A dynamic design space for primary drying during batch freeze-drying


*Corresponding author
1. BIOMATH, Department of Mathematical Modelling, Statistics and Bioinformatics,  Faculty of Bioscience Engineering, Ghent University, Coupure Links 653, 9000 Ghent, Belgium
2. Laboratory of Pharmaceutical Process Analytical Technology (LPPAT), Department of Pharmaceutical Analysis, Faculty of Pharmaceutical Sciences, Ghent University, Ottergemsesteenweg 460, 9000 Ghent, Belgium
3. CAPEC-PROCESS Research Center, Department of Chemical and Biochemical Engineering,  Technical University of Denmark, Building 229, 2800 Kgs. Lyngby, Denmark


Biopharmaceutical products are emerging within the pharmaceutical industry. However, biopharmaceuticals are often unstable in aqueous solution. Freeze-drying (lyophilisation) is the preferred method to achieve a stable product with an increased shelf-life. During batch freeze-drying, there are only two adaptable process variables, i.e. the shelf temperature and the pressure in the drying chamber. The value of both should be optimized, preferably in a dynamic way, to minimise the primary drying time while respecting process and equipment constraints and ensuring end product quality. A mechanistic model is used to determine the optimal values for the adaptable variables, hereby accounting for the uncertainty in all involved model parameters. A dynamic Design Space was constructed with a risk of failure acceptance level of 0.01%, i.e. a ‘zero-failure’ situation. Even for a risk of failure of 0.01%, the computed settings resulted in a reduction of the drying time by over 50% compared to current practice.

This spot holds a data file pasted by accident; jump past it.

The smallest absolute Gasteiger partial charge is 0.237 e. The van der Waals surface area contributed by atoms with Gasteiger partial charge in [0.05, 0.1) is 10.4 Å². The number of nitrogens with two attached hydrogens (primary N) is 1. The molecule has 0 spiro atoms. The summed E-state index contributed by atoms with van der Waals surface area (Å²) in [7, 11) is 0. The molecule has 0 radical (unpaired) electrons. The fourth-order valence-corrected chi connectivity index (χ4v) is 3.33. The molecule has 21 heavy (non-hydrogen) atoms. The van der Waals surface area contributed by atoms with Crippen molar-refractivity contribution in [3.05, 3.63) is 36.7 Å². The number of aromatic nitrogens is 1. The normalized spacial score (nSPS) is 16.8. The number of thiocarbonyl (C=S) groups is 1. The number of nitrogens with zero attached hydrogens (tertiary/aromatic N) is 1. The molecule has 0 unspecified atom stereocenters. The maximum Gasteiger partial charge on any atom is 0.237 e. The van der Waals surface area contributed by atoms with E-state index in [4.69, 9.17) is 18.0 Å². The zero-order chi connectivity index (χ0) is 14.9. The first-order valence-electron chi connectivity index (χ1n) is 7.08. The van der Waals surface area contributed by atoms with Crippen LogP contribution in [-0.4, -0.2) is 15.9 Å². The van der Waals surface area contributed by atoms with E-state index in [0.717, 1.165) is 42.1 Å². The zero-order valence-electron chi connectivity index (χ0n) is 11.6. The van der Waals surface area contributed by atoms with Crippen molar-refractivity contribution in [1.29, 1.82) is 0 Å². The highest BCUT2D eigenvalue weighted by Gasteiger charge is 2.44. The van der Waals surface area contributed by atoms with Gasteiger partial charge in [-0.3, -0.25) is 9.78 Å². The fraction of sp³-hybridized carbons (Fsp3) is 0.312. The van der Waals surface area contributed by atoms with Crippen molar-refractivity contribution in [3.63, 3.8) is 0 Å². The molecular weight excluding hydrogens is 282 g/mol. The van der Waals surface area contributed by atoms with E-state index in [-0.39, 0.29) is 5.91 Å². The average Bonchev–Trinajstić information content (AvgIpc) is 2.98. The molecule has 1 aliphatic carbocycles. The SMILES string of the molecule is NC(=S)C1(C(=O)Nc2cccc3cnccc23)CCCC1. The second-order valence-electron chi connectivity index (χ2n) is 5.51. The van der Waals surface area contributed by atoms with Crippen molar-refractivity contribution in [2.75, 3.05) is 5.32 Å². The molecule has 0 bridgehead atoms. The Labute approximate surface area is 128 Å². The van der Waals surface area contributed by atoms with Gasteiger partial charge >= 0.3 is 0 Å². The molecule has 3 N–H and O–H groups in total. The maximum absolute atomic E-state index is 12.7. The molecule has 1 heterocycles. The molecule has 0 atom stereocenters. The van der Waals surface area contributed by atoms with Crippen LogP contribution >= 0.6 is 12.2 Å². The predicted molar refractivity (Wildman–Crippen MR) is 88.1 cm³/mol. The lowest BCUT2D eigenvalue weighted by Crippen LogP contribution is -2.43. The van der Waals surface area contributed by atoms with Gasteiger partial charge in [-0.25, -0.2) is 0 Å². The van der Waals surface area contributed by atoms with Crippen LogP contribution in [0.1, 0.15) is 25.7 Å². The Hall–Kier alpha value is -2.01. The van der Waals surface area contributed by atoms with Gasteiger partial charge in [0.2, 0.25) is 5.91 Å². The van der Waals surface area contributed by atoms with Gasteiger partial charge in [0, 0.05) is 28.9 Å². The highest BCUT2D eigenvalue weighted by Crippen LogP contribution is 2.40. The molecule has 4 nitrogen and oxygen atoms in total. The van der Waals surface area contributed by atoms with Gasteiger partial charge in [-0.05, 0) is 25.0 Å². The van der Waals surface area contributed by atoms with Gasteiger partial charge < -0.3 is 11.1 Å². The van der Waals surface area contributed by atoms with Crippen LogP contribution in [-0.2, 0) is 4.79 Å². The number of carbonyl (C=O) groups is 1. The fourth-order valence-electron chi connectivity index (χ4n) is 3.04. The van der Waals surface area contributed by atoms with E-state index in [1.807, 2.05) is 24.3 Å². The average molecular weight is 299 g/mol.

Among the approved biopharmaceutical drug products, approximately 50% are freeze-dried products (1). This indicates that freeze-drying or lyophilisation is the method of preference to stabilise biopharmaceuticals which are unstable in an aqueous solution. However, freeze-drying has some major drawbacks as it is an expensive, time- and energy-consuming process (2, 3). As common in the pharmaceutical sector, freeze-drying is a batch process, consisting of three major process steps: (a) a freezing step where vials filled with the aqueous drug formulation are placed on temperature-controlled shelves which are gradually cooled until approximately -45°C, leading to crystallization of most of the water into ice, (b) a primary drying step under vacuum conditions (approximately 10 Pa), during which the shelves provide the energy required for ice removal by sublimation, and (c) a secondary drying step, where the remaining unfrozen water is removed by desorption until a dry cake is obtained (Figure 1). To ensure end product quality, several Critical Quality Attributes (CQAs) are defined for freeze-dried products (4,5).

To guarantee optimal therapeutic a ...